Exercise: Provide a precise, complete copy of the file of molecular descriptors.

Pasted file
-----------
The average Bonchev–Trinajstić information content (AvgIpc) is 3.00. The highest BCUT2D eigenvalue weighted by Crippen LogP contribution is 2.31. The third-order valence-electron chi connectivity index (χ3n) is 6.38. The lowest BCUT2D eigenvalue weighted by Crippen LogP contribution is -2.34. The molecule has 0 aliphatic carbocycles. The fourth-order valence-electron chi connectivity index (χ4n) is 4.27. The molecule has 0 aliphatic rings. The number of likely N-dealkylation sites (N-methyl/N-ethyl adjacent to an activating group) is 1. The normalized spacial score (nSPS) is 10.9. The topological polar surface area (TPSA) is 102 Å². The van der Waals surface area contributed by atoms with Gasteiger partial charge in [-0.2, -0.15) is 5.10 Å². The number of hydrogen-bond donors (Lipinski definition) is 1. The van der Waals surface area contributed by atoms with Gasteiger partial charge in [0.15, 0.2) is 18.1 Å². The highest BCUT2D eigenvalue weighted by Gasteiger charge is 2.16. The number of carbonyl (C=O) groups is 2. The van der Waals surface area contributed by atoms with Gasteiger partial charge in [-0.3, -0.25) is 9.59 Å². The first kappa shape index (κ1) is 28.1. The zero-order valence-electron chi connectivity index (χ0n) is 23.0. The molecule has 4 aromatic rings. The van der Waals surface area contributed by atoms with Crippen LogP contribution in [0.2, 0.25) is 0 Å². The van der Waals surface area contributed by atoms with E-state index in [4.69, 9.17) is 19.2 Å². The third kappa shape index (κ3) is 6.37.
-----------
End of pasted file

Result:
The average Bonchev–Trinajstić information content (AvgIpc) is 3.00. The highest BCUT2D eigenvalue weighted by Crippen LogP contribution is 2.31. The third-order valence-electron chi connectivity index (χ3n) is 6.38. The lowest BCUT2D eigenvalue weighted by Crippen LogP contribution is -2.34. The molecule has 0 aliphatic carbocycles. The fourth-order valence-electron chi connectivity index (χ4n) is 4.27. The molecule has 0 aliphatic rings. The number of likely N-dealkylation sites (N-methyl/N-ethyl adjacent to an activating group) is 1. The normalized spacial score (nSPS) is 10.9. The topological polar surface area (TPSA) is 102 Å². The van der Waals surface area contributed by atoms with Gasteiger partial charge in [-0.2, -0.15) is 5.10 Å². The number of hydrogen-bond donors (Lipinski definition) is 1. The van der Waals surface area contributed by atoms with Gasteiger partial charge in [0.15, 0.2) is 18.1 Å². The highest BCUT2D eigenvalue weighted by Gasteiger charge is 2.16. The number of carbonyl (C=O) groups is 2. The van der Waals surface area contributed by atoms with Gasteiger partial charge in [-0.3, -0.25) is 9.59 Å². The first kappa shape index (κ1) is 28.1. The zero-order valence-electron chi connectivity index (χ0n) is 23.0. The molecule has 4 aromatic rings. The van der Waals surface area contributed by atoms with Crippen LogP contribution in [0.2, 0.25) is 0 Å². The van der Waals surface area contributed by atoms with E-state index in [4.69, 9.17) is 19.2 Å². The third kappa shape index (κ3) is 6.37.